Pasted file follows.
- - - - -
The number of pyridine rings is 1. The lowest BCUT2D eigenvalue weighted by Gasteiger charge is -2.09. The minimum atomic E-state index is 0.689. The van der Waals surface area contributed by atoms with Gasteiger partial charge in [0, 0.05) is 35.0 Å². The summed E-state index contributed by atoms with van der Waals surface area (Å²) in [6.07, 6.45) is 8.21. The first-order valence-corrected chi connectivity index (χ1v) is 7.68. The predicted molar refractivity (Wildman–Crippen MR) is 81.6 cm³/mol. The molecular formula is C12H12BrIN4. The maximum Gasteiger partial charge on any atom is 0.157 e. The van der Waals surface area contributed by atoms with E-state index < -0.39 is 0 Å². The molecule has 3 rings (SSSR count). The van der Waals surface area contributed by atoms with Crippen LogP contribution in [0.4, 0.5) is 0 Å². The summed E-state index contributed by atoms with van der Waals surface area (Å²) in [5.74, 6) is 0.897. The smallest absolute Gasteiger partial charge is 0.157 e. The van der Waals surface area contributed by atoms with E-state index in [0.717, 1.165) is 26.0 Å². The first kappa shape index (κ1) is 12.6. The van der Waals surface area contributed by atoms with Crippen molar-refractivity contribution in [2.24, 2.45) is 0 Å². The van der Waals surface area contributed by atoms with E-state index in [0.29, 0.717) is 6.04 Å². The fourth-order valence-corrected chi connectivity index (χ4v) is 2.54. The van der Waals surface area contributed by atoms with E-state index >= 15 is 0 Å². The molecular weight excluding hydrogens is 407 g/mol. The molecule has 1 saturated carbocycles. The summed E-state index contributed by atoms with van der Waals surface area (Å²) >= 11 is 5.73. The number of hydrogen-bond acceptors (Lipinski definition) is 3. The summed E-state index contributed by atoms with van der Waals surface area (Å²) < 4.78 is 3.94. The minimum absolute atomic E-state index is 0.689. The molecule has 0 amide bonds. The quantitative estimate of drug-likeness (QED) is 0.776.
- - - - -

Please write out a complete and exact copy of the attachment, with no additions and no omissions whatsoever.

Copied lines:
The number of pyridine rings is 1. The lowest BCUT2D eigenvalue weighted by Gasteiger charge is -2.09. The minimum atomic E-state index is 0.689. The van der Waals surface area contributed by atoms with Gasteiger partial charge in [0, 0.05) is 35.0 Å². The summed E-state index contributed by atoms with van der Waals surface area (Å²) in [6.07, 6.45) is 8.21. The first-order valence-corrected chi connectivity index (χ1v) is 7.68. The predicted molar refractivity (Wildman–Crippen MR) is 81.6 cm³/mol. The molecular formula is C12H12BrIN4. The maximum Gasteiger partial charge on any atom is 0.157 e. The van der Waals surface area contributed by atoms with E-state index < -0.39 is 0 Å². The molecule has 3 rings (SSSR count). The van der Waals surface area contributed by atoms with Crippen LogP contribution in [0.4, 0.5) is 0 Å². The summed E-state index contributed by atoms with van der Waals surface area (Å²) in [5.74, 6) is 0.897. The smallest absolute Gasteiger partial charge is 0.157 e. The van der Waals surface area contributed by atoms with E-state index in [0.717, 1.165) is 26.0 Å². The first kappa shape index (κ1) is 12.6. The van der Waals surface area contributed by atoms with Crippen molar-refractivity contribution in [2.24, 2.45) is 0 Å². The van der Waals surface area contributed by atoms with E-state index in [0.29, 0.717) is 6.04 Å². The fourth-order valence-corrected chi connectivity index (χ4v) is 2.54. The van der Waals surface area contributed by atoms with E-state index >= 15 is 0 Å². The molecular weight excluding hydrogens is 407 g/mol. The molecule has 1 saturated carbocycles. The summed E-state index contributed by atoms with van der Waals surface area (Å²) >= 11 is 5.73. The number of hydrogen-bond acceptors (Lipinski definition) is 3. The summed E-state index contributed by atoms with van der Waals surface area (Å²) < 4.78 is 3.94. The minimum absolute atomic E-state index is 0.689. The molecule has 0 amide bonds. The quantitative estimate of drug-likeness (QED) is 0.776.